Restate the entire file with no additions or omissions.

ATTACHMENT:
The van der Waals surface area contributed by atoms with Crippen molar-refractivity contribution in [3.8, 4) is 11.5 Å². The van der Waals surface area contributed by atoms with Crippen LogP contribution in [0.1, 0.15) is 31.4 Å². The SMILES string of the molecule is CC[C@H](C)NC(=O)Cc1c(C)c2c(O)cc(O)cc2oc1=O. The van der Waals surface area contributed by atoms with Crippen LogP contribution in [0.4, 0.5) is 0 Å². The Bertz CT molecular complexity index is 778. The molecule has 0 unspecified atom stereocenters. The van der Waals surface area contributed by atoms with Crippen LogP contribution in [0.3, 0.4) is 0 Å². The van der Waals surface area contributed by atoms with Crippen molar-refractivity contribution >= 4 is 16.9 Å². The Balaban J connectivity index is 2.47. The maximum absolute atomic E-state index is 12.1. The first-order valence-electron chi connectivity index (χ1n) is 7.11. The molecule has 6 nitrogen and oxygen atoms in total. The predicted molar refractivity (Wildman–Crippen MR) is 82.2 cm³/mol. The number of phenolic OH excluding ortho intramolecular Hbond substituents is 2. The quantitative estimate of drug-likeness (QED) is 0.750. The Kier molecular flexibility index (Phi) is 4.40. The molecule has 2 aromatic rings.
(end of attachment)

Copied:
The van der Waals surface area contributed by atoms with Crippen molar-refractivity contribution in [3.8, 4) is 11.5 Å². The van der Waals surface area contributed by atoms with Crippen LogP contribution in [0.1, 0.15) is 31.4 Å². The SMILES string of the molecule is CC[C@H](C)NC(=O)Cc1c(C)c2c(O)cc(O)cc2oc1=O. The van der Waals surface area contributed by atoms with Crippen LogP contribution in [0.4, 0.5) is 0 Å². The Bertz CT molecular complexity index is 778. The molecule has 0 unspecified atom stereocenters. The van der Waals surface area contributed by atoms with Crippen LogP contribution in [0.3, 0.4) is 0 Å². The van der Waals surface area contributed by atoms with Crippen molar-refractivity contribution >= 4 is 16.9 Å². The Balaban J connectivity index is 2.47. The maximum absolute atomic E-state index is 12.1. The first-order valence-electron chi connectivity index (χ1n) is 7.11. The molecule has 6 nitrogen and oxygen atoms in total. The predicted molar refractivity (Wildman–Crippen MR) is 82.2 cm³/mol. The number of phenolic OH excluding ortho intramolecular Hbond substituents is 2. The quantitative estimate of drug-likeness (QED) is 0.750. The Kier molecular flexibility index (Phi) is 4.40. The molecule has 2 aromatic rings.